Bill Kurtis, of Chicago, Illinois
Winner of the Foundation's highest individual honor, the J. Sterling Morton Award for exemplary conservation work at the national or international level. In a broadcast career spanning decades, Kurtis has served as a CBS News anchor and reporter. Today his company, Kurtis Productions, produces shows exclusively for the A & E Network, with a strong emphasis on conservation and the environment. Topics of his Investigative Reports program have included global warming and rain forest protection. Kurtis, who has been awarded both Emmy and Peabody Awards, is also a conservationist on his own property, which includes his preservation of 5,000 acres of tall-grass prairie in southern Kansas and creation of a 20-acre garden at his home in Chicago.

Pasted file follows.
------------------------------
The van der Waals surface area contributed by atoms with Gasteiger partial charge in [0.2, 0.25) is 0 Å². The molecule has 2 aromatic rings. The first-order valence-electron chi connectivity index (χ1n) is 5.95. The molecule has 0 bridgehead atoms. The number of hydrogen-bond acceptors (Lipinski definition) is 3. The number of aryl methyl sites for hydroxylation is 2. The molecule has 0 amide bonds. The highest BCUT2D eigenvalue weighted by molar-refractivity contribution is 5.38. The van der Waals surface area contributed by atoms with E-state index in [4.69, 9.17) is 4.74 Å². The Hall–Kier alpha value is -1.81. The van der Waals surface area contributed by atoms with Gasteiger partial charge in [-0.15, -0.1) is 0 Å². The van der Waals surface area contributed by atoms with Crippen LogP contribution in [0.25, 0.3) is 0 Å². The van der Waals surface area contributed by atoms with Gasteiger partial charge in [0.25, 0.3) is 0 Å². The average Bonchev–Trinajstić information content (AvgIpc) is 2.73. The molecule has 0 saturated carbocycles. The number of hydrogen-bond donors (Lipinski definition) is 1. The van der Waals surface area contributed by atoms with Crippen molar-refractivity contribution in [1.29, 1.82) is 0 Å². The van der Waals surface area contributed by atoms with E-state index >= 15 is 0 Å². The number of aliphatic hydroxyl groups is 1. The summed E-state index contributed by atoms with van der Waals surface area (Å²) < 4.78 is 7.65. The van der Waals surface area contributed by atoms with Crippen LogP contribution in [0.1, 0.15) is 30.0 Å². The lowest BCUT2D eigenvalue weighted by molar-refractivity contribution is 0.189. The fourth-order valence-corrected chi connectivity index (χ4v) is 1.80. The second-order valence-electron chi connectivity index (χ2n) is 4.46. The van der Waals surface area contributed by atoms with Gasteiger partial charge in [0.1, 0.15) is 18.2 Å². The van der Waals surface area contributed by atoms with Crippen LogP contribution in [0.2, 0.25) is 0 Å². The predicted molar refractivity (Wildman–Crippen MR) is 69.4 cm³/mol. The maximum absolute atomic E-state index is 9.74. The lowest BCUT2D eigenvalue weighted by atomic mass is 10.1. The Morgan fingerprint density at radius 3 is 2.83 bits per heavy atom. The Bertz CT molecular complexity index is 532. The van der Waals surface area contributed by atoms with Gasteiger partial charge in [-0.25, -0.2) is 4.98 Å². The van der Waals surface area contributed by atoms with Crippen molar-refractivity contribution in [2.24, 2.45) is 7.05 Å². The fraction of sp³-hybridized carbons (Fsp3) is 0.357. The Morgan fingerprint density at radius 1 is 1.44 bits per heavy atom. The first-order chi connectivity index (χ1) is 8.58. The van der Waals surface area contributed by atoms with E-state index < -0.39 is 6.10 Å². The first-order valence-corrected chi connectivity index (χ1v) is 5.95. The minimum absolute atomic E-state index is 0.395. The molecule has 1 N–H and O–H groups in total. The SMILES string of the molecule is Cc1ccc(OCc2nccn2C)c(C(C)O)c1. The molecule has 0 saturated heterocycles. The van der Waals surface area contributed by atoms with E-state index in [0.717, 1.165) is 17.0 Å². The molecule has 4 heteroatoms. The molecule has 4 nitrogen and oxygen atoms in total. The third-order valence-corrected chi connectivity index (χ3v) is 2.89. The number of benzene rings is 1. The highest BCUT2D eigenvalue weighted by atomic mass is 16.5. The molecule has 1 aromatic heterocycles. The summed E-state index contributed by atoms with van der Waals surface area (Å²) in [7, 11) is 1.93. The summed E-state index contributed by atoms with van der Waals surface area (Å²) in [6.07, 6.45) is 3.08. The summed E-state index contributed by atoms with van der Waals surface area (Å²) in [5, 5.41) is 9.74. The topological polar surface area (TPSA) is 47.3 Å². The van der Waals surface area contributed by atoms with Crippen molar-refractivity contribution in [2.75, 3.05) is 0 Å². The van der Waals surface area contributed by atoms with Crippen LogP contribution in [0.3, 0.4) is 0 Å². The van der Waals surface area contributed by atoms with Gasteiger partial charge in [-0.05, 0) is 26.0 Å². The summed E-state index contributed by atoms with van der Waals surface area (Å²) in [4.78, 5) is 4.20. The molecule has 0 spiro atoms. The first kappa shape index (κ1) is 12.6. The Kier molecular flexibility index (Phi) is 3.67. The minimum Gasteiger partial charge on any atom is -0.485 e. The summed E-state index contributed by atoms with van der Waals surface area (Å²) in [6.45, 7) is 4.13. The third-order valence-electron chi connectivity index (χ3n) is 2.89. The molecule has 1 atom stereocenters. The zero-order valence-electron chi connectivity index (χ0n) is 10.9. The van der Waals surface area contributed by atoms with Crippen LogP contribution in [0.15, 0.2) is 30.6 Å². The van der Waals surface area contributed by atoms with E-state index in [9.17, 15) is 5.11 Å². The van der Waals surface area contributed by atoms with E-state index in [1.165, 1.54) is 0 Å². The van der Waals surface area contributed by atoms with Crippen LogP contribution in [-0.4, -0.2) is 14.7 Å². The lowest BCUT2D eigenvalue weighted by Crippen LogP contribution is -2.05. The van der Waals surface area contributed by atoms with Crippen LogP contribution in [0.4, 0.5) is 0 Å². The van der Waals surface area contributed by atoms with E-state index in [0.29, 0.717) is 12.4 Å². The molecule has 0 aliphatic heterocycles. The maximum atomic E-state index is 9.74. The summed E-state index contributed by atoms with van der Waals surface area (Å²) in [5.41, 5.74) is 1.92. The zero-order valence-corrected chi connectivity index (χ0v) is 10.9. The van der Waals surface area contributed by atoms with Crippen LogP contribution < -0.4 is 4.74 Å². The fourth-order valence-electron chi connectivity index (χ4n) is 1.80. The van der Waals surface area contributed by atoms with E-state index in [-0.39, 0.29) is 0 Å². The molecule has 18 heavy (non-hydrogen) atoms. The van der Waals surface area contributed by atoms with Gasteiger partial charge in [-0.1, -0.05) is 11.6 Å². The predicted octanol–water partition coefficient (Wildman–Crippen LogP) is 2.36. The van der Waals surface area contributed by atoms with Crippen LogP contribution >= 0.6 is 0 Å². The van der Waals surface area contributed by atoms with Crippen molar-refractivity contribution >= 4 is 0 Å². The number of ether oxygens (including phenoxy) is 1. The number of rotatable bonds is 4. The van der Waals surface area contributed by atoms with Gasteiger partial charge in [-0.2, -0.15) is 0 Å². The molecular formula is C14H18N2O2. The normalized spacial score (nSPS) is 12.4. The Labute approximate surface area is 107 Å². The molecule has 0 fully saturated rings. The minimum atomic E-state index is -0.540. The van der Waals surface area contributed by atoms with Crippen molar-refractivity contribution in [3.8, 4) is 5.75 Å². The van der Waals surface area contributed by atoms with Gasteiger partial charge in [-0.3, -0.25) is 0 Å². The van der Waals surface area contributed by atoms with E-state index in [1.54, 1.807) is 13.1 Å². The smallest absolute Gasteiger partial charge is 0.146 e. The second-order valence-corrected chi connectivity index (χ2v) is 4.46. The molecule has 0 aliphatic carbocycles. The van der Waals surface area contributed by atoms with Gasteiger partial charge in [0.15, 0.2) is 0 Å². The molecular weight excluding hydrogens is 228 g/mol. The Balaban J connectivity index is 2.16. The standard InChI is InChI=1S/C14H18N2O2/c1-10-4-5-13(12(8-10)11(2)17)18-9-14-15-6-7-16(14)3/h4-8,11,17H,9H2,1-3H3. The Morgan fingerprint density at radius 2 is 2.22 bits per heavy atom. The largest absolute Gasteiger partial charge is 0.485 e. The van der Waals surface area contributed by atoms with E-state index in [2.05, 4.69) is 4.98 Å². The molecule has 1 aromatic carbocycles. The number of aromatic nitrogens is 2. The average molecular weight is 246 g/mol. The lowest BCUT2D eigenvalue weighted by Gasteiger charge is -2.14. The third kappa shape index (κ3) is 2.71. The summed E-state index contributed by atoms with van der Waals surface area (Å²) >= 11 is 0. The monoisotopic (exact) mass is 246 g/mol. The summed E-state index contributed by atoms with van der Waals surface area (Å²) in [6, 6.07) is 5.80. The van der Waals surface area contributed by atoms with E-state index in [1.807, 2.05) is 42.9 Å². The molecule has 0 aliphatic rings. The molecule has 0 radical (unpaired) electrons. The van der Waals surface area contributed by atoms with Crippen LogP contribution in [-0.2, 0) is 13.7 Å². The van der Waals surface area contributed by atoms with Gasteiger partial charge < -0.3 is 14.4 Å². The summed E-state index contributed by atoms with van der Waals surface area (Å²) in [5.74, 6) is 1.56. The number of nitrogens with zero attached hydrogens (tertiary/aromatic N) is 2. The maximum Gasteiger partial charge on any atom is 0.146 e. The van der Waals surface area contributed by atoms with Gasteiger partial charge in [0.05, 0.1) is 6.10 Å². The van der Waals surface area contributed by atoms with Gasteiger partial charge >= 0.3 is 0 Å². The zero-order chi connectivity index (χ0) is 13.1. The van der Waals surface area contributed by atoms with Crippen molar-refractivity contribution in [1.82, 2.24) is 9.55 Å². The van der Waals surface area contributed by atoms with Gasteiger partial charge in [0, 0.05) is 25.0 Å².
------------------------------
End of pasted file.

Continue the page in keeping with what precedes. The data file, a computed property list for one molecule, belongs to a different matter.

Georgia Governor Roy Barnes recipient of one of two Frederick Law Olmsted Awards. The award recognizes work at the state or regional level that exemplifies commitment to tree planting and conservation in the improvement of America's communities and landscapes. Governor Barnes, an advocate of creating greenspaces and protecting tree canopy, originated the Georgia Greenspace Program with the vision of communities laced with open and connected green areas. Entitled the Georgia Greenspace statute, the program was signed into law in April of 2000, with more than 1.7 million acres of land being preserved since that time. Governor Barnes was also instrumental in the creation of a statewide grove of Millennium Trees as well as the Georgia's Governors Grove.
Phil Hoefer, of Ft. Collins, Colorado